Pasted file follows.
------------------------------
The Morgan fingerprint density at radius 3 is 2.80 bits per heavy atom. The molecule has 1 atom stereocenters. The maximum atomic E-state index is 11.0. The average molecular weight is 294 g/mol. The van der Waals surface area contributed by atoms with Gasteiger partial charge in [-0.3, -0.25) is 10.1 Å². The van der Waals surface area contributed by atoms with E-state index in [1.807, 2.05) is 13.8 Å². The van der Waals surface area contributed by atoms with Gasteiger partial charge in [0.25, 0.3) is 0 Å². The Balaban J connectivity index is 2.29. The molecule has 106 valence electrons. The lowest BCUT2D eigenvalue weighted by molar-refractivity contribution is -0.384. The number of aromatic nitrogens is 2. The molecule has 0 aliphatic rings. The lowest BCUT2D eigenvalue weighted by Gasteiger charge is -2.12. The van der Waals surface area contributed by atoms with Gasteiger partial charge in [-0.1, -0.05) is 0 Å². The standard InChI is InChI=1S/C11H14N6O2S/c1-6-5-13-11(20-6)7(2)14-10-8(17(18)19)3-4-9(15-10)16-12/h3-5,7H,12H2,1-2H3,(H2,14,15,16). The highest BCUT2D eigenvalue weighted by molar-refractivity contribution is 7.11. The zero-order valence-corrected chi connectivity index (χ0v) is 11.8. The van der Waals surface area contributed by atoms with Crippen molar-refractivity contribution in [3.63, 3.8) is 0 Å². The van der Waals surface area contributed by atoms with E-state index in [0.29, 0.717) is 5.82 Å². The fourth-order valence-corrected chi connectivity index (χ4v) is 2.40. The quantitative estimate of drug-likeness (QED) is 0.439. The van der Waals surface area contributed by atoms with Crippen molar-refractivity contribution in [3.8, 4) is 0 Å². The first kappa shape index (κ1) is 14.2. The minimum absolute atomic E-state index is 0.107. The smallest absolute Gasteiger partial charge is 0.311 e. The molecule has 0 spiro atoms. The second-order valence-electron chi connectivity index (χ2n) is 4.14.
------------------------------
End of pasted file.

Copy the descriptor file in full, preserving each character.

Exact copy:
The Morgan fingerprint density at radius 3 is 2.80 bits per heavy atom. The molecule has 1 atom stereocenters. The maximum atomic E-state index is 11.0. The average molecular weight is 294 g/mol. The van der Waals surface area contributed by atoms with Gasteiger partial charge in [-0.3, -0.25) is 10.1 Å². The van der Waals surface area contributed by atoms with E-state index in [1.807, 2.05) is 13.8 Å². The van der Waals surface area contributed by atoms with Gasteiger partial charge in [0.25, 0.3) is 0 Å². The Balaban J connectivity index is 2.29. The molecule has 106 valence electrons. The lowest BCUT2D eigenvalue weighted by molar-refractivity contribution is -0.384. The number of aromatic nitrogens is 2. The molecule has 0 aliphatic rings. The lowest BCUT2D eigenvalue weighted by Gasteiger charge is -2.12. The van der Waals surface area contributed by atoms with Gasteiger partial charge in [-0.1, -0.05) is 0 Å². The standard InChI is InChI=1S/C11H14N6O2S/c1-6-5-13-11(20-6)7(2)14-10-8(17(18)19)3-4-9(15-10)16-12/h3-5,7H,12H2,1-2H3,(H2,14,15,16). The highest BCUT2D eigenvalue weighted by molar-refractivity contribution is 7.11. The zero-order valence-corrected chi connectivity index (χ0v) is 11.8. The van der Waals surface area contributed by atoms with Crippen molar-refractivity contribution in [3.63, 3.8) is 0 Å². The van der Waals surface area contributed by atoms with E-state index in [0.29, 0.717) is 5.82 Å². The fourth-order valence-corrected chi connectivity index (χ4v) is 2.40. The quantitative estimate of drug-likeness (QED) is 0.439. The van der Waals surface area contributed by atoms with Crippen molar-refractivity contribution in [3.8, 4) is 0 Å². The first kappa shape index (κ1) is 14.2. The minimum absolute atomic E-state index is 0.107. The smallest absolute Gasteiger partial charge is 0.311 e. The molecule has 0 spiro atoms. The second-order valence-electron chi connectivity index (χ2n) is 4.14.